O’Donnell considered for federal justice job
Posted: 4:28 pm Tue, March 29, 2011
Her name is familiar in New York criminal justice circles, particularly in the Buffalo area where she resides and spent a good portion of her legal career.
Denise E. O’Donnell, who has worn many hats, is being considered to be director of the Bureau of Justice Assistance, a component of the Office of Justice Programs, U.S. Department of Justice. A hearing is scheduled for 2:30 p.m. today before the U.S. Senate Committee on the Judiciary.
O’Donnell, who could not be reached for comment, was nominated for the post Jan. 5 by President Barack Obama. The president had originally nominated her Dec. 13, but the 111th Congress did not act so it was returned for resubmission to the 112th Congress at the start of its session.
The Bureau of Justice Assistance, according to its website (www.ojp.usdoj.gov) supports law enforcement, courts, corrections, treatment, victim services, technology and prevention initiatives that strengthen the nation’s criminal justice system.
O’Donnell will be introduced at the hearing by Sen. Charles E. Schumer, D-NY, who is a member of the Senate Committee on the Judiciary.
“I am proud to have recommended Denise to be the next director of the Bureau of Justice Assistance and to introduce her to the Senate Judiciary Committee tomorrow,” Schumer said. “I know that she will be an exemplary leader, helping the BJA assist state and local law enforcement in the fight against drugs, gang violence and violent crime. With Denise at the helm, police departments throughout upstate New York and across the country will have the backing they need to get the job done.”
Sen. Kirsten Gillibrand planned to submit a statement.
The hearing gives members a chance to ask O’Donnell questions. Afterward, the record remains open for a week, during which time, members may submit additional questions for O’Donnell to answer.
Once the committee is satisfied, it can put the matter on the agenda for an executive business meeting. If a majority votes in favor of the nomination, it can be forwarded to the full Senate. If the full Senate agrees, the nomination is confirmed.
“I have had a rich and rewarding legal career to date and have developed a deep understanding and appreciation for the United States criminal justice system,” O’Donnell wrote in her questionnaire for non-judicial nominees. “I believe these experiences have prepared me well to serve as director of the Bureau of Justice Assistance.”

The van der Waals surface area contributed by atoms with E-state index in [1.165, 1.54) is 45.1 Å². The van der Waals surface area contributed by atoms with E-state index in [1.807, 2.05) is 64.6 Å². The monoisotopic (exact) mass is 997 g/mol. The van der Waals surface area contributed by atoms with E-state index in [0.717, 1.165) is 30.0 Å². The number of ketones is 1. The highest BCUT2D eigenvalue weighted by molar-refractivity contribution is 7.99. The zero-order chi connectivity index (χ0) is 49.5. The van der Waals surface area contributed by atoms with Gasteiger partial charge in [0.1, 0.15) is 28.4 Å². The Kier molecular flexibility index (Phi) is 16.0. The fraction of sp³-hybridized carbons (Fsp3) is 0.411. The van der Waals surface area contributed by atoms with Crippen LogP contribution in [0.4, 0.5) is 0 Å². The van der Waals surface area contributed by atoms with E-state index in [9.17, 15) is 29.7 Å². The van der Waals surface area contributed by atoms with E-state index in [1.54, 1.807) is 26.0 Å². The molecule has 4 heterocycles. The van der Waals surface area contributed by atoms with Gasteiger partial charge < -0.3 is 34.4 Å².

O’Donnell recently served as New York state’s deputy secretary for Public Safety, where she oversaw 11 homeland security and criminal justice agencies with a combined annual budget of $4.7 billion.
From 2007 to 2010, O’Donnell served as commissioner of the New York State Division of Criminal Justice Services, managing several crime reduction efforts including the collection and analysis of crime data, criminal background investigations, juvenile justice and the administration of state and federal criminal justice grants.
Prior to her appointment, O’Donnell was a litigation partner at Hodgson Russ LLP in Buffalo.
During the Clinton Administration, O’Donnell was appointed as U.S. Attorney for the Western District of New York, serving from 1997 until the Bush administration took over in 2001.
O’Donnell joined the U.S. Attorney’s Office in 1985 as a prosecutor and was later promoted to first assistant U.S. Attorney in 1993. Earlier in her career, she served as a law clerk to Justice M. Dolores Denman of the New York Appellate Division, Fourth Department.
O’Donnell is currently active on various legal and professional organizations including the New York State Justice Task Force, the Criminal Justice Council of the New York City Bar Association and the Criminal Justice Section of the New York State Bar Association.
She has lectured at the University at Buffalo Law School and with the U.S. Department of Justice, Office of Legal Education.
O’Donnell earned a Bachelor of Science from Canisius College in Buffalo; a Master of Social Work from SUNY at Buffalo, School of Social Work; and her Juris Doctor, summa cum laude, from The University at Buffalo Law School.
Her husband, John F. O’Donnell, also has a lengthy legal career. He is currently a Supreme Court Justice in the Eighth Judicial District in Buffalo, also serving as presiding justice of the Integrated Domestic Violence Part in Erie County.